I will immediately give credit to the many writers who have come before me and let you know—I did not create that phrase. But I love it.
This past weekend, one of my sisters (the third of us is very pregnant and opted out) and I, our daughters, and our mother traveled to the Biltmore for Mother’s Day weekend. The Biltmore, for those of you who don’t know (forgive the excessive detail, for those of you who do), was built in the late 1890s by George Vanderbilt. George’s grandfather, Cornelius, made all the money and his son, George’s father, doubled the fortune. From what I can tell, George did nothing other than spend.
And he did that very well. He traveled to the Blue Ridge mountains, fell in love with the mountains, and built a 250 room house—99 bedrooms, 43 bathrooms, indoor pool, bowling alley, all for a family of 3. He purchased 100,000 surrounding acres and shipped in artisans, housing them in a nearby village—which he also purchased. The house is beautiful, the gardens lovely, but I am still drawn to what drew him—the land.
All of this is an aside to the point I want to make. Driving from one side of South Carolina to the other, and then into North Carolina, took me through the mountains. Going up was breathtaking—the fresh spring green white oaks and poplars blooming. Coming back Sunday, through the morning fog, held mystery, and an illusion—that you could drive right off the side of a mountain and the clouds would hold you up.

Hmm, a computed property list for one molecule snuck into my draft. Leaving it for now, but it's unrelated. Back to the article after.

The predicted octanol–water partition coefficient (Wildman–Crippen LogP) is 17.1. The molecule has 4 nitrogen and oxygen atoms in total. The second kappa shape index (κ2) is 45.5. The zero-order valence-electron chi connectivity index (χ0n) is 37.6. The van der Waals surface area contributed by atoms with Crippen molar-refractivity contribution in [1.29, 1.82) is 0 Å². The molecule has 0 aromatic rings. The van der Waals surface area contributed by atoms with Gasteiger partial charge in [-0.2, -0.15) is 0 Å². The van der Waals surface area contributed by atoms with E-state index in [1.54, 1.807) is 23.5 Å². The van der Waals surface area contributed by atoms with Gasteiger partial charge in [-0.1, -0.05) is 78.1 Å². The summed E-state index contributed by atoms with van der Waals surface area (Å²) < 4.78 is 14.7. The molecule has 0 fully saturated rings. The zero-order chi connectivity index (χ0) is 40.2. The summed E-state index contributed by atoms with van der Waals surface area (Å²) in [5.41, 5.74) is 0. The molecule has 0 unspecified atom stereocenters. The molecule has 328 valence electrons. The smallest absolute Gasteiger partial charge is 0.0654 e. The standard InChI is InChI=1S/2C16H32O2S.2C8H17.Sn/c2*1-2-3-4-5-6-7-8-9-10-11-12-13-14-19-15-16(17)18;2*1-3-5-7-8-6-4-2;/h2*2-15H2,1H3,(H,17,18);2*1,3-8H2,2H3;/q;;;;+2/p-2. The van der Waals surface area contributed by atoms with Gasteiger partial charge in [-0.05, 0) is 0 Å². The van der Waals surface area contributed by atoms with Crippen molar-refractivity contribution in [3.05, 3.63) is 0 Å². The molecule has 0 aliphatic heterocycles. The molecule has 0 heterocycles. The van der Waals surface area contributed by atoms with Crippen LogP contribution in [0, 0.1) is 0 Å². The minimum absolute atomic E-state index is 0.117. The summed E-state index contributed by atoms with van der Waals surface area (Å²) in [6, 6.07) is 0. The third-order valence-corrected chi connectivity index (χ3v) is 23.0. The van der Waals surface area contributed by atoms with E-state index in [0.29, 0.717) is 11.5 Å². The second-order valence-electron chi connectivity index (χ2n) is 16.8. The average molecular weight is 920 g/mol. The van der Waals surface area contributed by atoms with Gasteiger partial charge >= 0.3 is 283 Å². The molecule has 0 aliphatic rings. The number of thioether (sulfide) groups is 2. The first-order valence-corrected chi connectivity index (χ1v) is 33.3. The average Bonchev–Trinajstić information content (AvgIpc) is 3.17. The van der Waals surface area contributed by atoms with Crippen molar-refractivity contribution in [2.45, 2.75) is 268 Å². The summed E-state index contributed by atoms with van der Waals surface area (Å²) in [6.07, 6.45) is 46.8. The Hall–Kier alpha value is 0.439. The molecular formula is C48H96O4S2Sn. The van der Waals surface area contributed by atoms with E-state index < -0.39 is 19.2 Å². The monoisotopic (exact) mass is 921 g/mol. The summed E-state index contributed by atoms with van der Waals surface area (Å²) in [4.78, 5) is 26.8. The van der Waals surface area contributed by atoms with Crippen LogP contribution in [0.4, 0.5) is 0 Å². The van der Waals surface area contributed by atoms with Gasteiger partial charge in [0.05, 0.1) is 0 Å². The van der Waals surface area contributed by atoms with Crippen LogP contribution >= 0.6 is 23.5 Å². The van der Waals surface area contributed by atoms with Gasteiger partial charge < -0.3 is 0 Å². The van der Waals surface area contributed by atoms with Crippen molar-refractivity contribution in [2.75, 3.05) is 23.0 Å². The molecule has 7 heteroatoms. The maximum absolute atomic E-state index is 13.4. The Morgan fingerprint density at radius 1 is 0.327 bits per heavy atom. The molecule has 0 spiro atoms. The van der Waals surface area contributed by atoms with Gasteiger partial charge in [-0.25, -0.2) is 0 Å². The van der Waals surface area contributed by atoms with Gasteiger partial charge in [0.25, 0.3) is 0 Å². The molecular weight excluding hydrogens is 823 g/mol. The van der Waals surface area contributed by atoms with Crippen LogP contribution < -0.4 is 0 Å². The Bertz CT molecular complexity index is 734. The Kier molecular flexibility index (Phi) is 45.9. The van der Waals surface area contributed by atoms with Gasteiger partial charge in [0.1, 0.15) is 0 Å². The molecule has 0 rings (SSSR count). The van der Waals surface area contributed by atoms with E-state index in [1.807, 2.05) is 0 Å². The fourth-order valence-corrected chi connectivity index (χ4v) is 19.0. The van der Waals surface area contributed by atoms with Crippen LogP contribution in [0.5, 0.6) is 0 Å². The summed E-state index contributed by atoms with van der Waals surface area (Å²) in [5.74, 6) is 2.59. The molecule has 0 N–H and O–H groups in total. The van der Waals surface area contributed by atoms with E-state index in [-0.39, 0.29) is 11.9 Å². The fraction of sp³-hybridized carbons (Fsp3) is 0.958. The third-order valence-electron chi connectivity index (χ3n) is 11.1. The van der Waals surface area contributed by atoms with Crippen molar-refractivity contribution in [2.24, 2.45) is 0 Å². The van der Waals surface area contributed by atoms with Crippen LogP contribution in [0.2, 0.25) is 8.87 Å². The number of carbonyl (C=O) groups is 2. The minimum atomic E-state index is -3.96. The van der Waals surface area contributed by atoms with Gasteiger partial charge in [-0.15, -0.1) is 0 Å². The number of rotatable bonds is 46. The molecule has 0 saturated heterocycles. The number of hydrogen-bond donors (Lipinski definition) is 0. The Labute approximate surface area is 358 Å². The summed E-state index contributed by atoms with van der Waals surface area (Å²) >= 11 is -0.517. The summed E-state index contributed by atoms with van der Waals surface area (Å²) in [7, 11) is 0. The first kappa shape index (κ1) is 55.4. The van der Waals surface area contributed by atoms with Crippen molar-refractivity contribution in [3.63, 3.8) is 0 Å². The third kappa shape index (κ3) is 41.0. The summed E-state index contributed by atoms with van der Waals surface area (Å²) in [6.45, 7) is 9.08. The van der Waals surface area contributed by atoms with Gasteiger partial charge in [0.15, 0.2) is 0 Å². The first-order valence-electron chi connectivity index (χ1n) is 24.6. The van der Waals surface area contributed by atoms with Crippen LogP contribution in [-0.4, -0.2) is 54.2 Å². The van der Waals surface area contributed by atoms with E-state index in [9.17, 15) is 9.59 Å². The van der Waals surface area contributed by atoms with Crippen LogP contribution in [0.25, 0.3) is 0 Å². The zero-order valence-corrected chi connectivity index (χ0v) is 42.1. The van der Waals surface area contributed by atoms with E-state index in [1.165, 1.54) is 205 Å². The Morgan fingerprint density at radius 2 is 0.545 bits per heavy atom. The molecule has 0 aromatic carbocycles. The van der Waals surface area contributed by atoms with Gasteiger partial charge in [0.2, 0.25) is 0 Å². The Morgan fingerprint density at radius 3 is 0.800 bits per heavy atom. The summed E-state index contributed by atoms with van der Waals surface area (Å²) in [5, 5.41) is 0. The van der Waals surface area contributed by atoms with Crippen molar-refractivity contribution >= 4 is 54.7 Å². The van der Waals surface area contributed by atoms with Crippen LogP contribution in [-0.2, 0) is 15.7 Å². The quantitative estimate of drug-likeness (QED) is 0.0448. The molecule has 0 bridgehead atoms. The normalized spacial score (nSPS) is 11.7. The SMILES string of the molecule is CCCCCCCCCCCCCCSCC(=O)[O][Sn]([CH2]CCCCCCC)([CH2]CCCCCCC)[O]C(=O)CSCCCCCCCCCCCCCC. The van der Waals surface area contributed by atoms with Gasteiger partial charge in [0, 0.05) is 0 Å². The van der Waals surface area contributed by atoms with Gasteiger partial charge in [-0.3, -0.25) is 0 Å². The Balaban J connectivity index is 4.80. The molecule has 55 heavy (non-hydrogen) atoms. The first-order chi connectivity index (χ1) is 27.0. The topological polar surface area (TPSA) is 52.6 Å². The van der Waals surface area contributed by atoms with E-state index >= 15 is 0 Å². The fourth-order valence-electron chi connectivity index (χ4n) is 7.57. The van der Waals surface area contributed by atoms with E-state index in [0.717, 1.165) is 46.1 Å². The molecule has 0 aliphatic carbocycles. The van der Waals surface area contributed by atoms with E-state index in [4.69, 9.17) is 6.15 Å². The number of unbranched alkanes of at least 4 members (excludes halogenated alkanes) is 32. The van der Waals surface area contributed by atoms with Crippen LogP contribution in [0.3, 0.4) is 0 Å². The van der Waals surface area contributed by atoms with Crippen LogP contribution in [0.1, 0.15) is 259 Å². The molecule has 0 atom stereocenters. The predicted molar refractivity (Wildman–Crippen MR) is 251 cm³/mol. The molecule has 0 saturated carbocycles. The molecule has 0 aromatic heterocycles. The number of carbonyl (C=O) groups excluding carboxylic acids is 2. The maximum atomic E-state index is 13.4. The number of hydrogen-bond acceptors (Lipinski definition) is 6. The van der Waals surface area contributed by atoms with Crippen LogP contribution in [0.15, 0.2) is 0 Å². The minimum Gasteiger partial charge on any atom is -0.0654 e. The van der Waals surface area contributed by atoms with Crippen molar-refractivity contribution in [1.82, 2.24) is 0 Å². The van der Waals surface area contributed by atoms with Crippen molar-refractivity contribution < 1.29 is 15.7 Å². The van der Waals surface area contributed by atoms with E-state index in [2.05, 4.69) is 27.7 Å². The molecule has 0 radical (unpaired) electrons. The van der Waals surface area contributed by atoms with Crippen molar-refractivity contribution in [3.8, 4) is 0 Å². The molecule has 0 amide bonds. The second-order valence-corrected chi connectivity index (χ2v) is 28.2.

I think that’s how I’ve approached writing in the past. I love the thrill of just putting my bottom in a chair and flying. Wherever the stories take me, whatever the characters want to reveal, I’m game.
Flying through the fog works sometimes, particularly if you’re actually in an airplane and have good directional instrumentation.
But, sometimes it doesn’t. I have a manuscript from three years ago,--223 pages into it, I quit. I hate to say I flew over the edge, but I think I did. It’s not too painful, thank goodness, because, unlike in the real world, we have tools to get back on track. I’ve picked up a book by Karen Weisner, First Draft in 30 Days, and am re-plotting to see where I drove off the cliff, if the car is totaled, and so on. I think it’s working.
One final but, however. There’s not the thrill of fog flying here. I have to push myself to go back and edit. I have a million and one things to do around the house—unpacking, for one. So, this fog flier is going to allow myself to work on another manuscript for fun while being a plotter the rest of the day.
So, question—do others find a combination works best—or are there strict plotters and pantsers out there?